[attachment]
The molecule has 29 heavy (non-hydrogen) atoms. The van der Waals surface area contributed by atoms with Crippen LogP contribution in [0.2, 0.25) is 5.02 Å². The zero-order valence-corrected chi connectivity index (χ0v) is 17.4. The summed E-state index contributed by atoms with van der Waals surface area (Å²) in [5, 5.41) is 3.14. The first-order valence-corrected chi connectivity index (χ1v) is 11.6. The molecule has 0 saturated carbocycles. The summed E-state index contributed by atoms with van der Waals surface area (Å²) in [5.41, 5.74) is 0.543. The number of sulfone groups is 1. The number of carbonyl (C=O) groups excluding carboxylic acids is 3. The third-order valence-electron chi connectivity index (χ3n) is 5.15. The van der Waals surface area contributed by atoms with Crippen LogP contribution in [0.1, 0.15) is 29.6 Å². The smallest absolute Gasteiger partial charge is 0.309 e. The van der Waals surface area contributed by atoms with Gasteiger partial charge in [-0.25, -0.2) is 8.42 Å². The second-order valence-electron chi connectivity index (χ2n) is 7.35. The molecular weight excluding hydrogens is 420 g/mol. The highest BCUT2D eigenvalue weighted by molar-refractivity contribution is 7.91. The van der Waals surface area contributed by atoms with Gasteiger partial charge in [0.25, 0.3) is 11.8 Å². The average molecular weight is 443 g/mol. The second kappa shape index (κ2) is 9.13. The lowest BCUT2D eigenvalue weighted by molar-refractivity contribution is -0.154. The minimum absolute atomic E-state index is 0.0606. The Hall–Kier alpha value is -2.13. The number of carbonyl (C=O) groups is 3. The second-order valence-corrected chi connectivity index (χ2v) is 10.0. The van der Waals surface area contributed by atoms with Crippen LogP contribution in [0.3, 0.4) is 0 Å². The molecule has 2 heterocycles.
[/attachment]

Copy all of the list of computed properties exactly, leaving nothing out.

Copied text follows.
The molecule has 29 heavy (non-hydrogen) atoms. The van der Waals surface area contributed by atoms with Crippen LogP contribution in [0.2, 0.25) is 5.02 Å². The zero-order valence-corrected chi connectivity index (χ0v) is 17.4. The summed E-state index contributed by atoms with van der Waals surface area (Å²) in [5, 5.41) is 3.14. The first-order valence-corrected chi connectivity index (χ1v) is 11.6. The molecule has 0 saturated carbocycles. The summed E-state index contributed by atoms with van der Waals surface area (Å²) in [5.41, 5.74) is 0.543. The number of sulfone groups is 1. The number of carbonyl (C=O) groups excluding carboxylic acids is 3. The third-order valence-electron chi connectivity index (χ3n) is 5.15. The van der Waals surface area contributed by atoms with Crippen LogP contribution in [0.1, 0.15) is 29.6 Å². The smallest absolute Gasteiger partial charge is 0.309 e. The van der Waals surface area contributed by atoms with Gasteiger partial charge in [-0.25, -0.2) is 8.42 Å². The second-order valence-electron chi connectivity index (χ2n) is 7.35. The molecular weight excluding hydrogens is 420 g/mol. The highest BCUT2D eigenvalue weighted by molar-refractivity contribution is 7.91. The van der Waals surface area contributed by atoms with Gasteiger partial charge in [0.25, 0.3) is 11.8 Å². The average molecular weight is 443 g/mol. The second kappa shape index (κ2) is 9.13. The lowest BCUT2D eigenvalue weighted by molar-refractivity contribution is -0.154. The minimum absolute atomic E-state index is 0.0606. The Hall–Kier alpha value is -2.13. The number of carbonyl (C=O) groups is 3. The second-order valence-corrected chi connectivity index (χ2v) is 10.0. The van der Waals surface area contributed by atoms with Crippen LogP contribution in [0.3, 0.4) is 0 Å². The molecule has 2 heterocycles.